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I wrote a program with this code in it:

('<') = raw_input(v1), ('>') = raw_input(v2)

and recieve the message syntax error: can't assign to literal. What am I doing wrong?

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closed as not a real question by JBernardo, Code Monkey, agf, Andrew Barber, Graviton Sep 23 '11 at 3:36

It's difficult to tell what is being asked here. This question is ambiguous, vague, incomplete, overly broad, or rhetorical and cannot be reasonably answered in its current form. For help clarifying this question so that it can be reopened, visit the help center.If this question can be reworded to fit the rules in the help center, please edit the question.

8  
what do you want to do? because your code doesn't make sense –  Karoly Horvath Sep 21 '11 at 21:43
3  
What you're doing wrong is assigning to a literal, like the error message says. Is that not specific enough? Do you know what a literal is? Do you know what assignment is? –  Karl Knechtel Sep 21 '11 at 21:47
    
@KarlKnechtel I'm new to m\python, and no, i don't know what a lieral is. –  weddingcakes Sep 21 '11 at 21:52
    
en.wikipedia.org/wiki/Literal_%28computer_programming%29 . You can't assign to ('<') because that simplifies to '<' which is a string, not a variable. Trying to do this is like trying to change the value of 4. –  Karl Knechtel Sep 21 '11 at 21:55
    
@KarlKnechtel But when I type it without singe quotes, it gives me a syntax error. –  weddingcakes Sep 21 '11 at 21:58

3 Answers 3

What am I doing wrong?

You're attempting to assign something the user enters to an instance of a String. That doesn't work.

To grab your question in a comment on another answer and attempt to incorporate it, if you want to be able to type v1 and have it return '<', you need to do this:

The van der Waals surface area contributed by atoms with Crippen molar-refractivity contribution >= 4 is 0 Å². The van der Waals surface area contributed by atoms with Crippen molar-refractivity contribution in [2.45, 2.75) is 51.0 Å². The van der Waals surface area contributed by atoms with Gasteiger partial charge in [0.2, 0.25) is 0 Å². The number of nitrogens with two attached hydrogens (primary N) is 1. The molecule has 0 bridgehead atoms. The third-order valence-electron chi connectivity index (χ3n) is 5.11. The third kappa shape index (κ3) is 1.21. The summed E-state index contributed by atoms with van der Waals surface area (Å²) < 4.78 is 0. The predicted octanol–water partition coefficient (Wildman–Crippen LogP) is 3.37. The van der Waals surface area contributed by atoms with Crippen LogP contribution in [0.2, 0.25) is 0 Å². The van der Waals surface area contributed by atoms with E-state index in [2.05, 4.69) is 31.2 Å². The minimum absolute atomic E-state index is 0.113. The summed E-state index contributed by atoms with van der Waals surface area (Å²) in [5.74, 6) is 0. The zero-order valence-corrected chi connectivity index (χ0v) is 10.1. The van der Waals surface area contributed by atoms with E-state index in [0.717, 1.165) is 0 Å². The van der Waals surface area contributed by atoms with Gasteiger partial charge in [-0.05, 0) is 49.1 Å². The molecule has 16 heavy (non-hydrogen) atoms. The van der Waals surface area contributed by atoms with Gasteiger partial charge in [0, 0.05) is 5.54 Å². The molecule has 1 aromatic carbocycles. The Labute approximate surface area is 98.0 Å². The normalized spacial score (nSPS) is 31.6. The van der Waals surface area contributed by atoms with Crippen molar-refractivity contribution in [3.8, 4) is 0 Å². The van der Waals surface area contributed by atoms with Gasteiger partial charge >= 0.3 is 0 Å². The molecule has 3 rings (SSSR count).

v1 = '<'

It sounds like, before you go much further, you strongly need to work through some of the basic programming concepts like assignment, variables, and functions.

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To take a stab at what you mean:

user_provided_value = raw_input("Say something:")

if user_provided_value == "v1":
    print "Heavier than a duck!"
elif user_provided_value == "v2":
    print "Lighter than a duck!"
else:
    print "You must enter either v1 or v2"

What you are saying is (ignoring the v1 and v2 variables):

('<')              #1 Set '<'
                   #2 [ ('<') is the same as simply saying '<' ]
 =                 #3 to be the result of assigning
                   #5 to a tuple composed of
 raw_input()       #6 what the user types in at the prompt
 ,                 #7 (the comma operator creates a tuple)
 ('>')             #8 And '>'
 =                 # to be 
 raw_input()       #4 what the user types in at the prompt

Typing those lines out in legible English, you are saying:

"Set '<' to be the result of assigning a user-defined value from raw_input() to the tuple raw_input(), '>'".

Saying, "Set some fixed value to be equal to the user-provided value" is the algebraic equivalent of saying "Set 5 to be equal to the value of the previous equation."


* Since the comma operator is one of the least binding operators, you are actually setting the tuple composed of the strings raw_input(), '>' to be equal to the string from the second raw_input call.

The statement can be broken down as follows:

Set the string '<' to be the value resulting from evaluating the statement raw_input(), '>' = raw_input()

raw_input(), '>' = raw_input() is interpreted as:

Set the tuple composed of the results of calling raw_input() and '>' to be equal to the results of calling raw_input()

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Are you trying to get input with < and > as the prompts? If so, this is what you should be doing:

v1 = raw_input('<')
v2 = raw_input('>')

raw_input takes in the prompt as a parameter, and the output of this function call (what you type in the terminal) gets assigned into v1 and v2.

Another option in one line, since it looks like you are trying to do one line:

v1, v2 = raw_input('<'), raw_input('>')

The reason you are getting that error message is ('<') is what is called a literal. A literal is a value that is explicitly typed out in your code. Basically, not a variable. This is like saying 3 = len(mylist)... How do you assign the output of the len function to 3? You can't, because 3 is not a variable. You should only be assigning into a variable, in python (and most other languages) typically some sort of word-like set of characters, like v1 or myinput:

v1 = len(mylist)
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would that allow me to type v1 and it would show < ? –  weddingcakes Sep 21 '11 at 21:56
    
It will show what you typed in for input via the command line interface. If you want to store the string '<' into v1, you just do v1 = '<'. You should likely elaborate your question to what you are trying to do to get better hel –  Donald Miner Sep 21 '11 at 21:58

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